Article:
By: Dr. Cristian Solís
The formation of an ambitious new anti-aging company called Altos Labs in Silicon Valley has sparked the curiosity of the scientific community. This company, financed by the great fortunes of the world, is investigating the process of cell rejuvenation in order to extend human life. If the results are positive, it would mean a great advance in the race towards greater longevity and, more importantly, towards achieving a better quality of life in old age.
The search for eternal youth has haunted humanity for millennia. We invest time, effort, and money in an attempt to slow down the passage of time in our bodies. Creams, lotions, treatments, beauty rituals… In addition, now we can also safely use the benefits of aesthetic medicine (as long as it is in the hands of a qualified professional). But what if the secret was inside us, at the cellular level?
The basic principle of antiaging is to look at our body holistically, achieving a good hormonal, endocrine and immune balance. It must be borne in mind that a previous study by a qualified professional is essential for personalized control and diagnosis, since it is necessary to know the initial baseline status in order to recommend more specific and complete guidelines.
Here are some of the basics to slow down the passage of time at the cellular level:
– An anti-inflammatory diet based on antiaging principles. – Moderate exercise and quality rest. – Eliminate chronic stress from our day to day
Hippocrates already said: “Let your medicine be your food, and food your medicine.” When we talk about antiaging nutrition, we refer to that focused solely and exclusively on taking care of the biological age of our cells. Broadly speaking, it is fundamentally based on eliminating refined flours, sugars, red meats, cheeses, and foods rich in lectins, among others, from our diet.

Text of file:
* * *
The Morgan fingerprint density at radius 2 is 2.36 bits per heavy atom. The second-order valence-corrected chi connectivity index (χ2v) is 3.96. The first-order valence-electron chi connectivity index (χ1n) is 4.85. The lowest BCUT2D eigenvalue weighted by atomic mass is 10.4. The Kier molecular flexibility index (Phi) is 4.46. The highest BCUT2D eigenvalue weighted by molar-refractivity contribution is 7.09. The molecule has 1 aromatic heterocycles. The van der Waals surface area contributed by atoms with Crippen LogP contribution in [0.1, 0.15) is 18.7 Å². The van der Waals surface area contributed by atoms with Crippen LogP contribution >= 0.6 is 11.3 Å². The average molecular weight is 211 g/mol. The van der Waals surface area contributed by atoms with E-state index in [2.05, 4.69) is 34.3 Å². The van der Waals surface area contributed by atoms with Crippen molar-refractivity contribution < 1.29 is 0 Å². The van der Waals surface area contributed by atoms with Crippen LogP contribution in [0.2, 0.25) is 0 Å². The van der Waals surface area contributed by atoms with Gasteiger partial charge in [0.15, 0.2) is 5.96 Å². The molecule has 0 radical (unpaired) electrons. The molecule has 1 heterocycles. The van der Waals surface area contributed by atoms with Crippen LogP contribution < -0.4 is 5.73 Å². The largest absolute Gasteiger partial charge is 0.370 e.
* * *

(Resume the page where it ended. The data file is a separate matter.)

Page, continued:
The role of sleep is key. Sleep disturbances affect brain function and premature aging. Neurons need sleep to maintain their cell nucleus, increase chromosome dynamics, and especially to correct DNA damage caused during waking hours. Quality is more important than the number of hours we sleep.
We all know the benefits of regular moderate exercise. But if we talk about rest, not everything goes. Sport activates the hormones contrary to rest, puts us on alert and the levels of cortisol and adrenaline shoot up, so we should not perform muscular or aerobic exercise 4-5 hours before going to bed. This does not mean that we should not exercise, since exercising at the precise moment of the day helps us to restore these cycles of sleep and wakefulness, in addition to all the physical and mental benefits of physical activity.
Moderate exercise strengthens the heart and improves cardiovascular health, regulates blood pressure, strengthens muscles, tendons, ligaments and joints, regulates intestinal rhythm, strengthens the immune system and helps control anxiety and stress, among others.
The state of emotional distress or chronic stress that we live in today’s society produces a negative impact on the nervous system, activating biochemical changes and a hormonal imbalance that affects the endocrine and immune systems. There is no greater harm to our body at the cellular level than living under the guidelines of chronic stress. Practicing yoga or meditation can help us control anxiety and stress from day to day.
Complying with these recommendations every day of our lives with the habits of Western society may seem like an arduous task. Unfortunately, if we want a miracle solution that restores our youth, we will have to wait to see what news our colleagues in Silicon Valley bring us.
Meanwhile, improving our quality of life depends solely and exclusively on us. There are no magic potions or secret formulas. It requires organization, quality time and consistency in our habits. Our health and well-being have a much higher value than eternal life, even if it means a sacrifice. As William Shakespeare wrote: “Our bodies are our gardens; our decisions, our gardeners.”
Original article: https://okdiario.com/salud/eterna-juventud-mito-o-realidad-9352897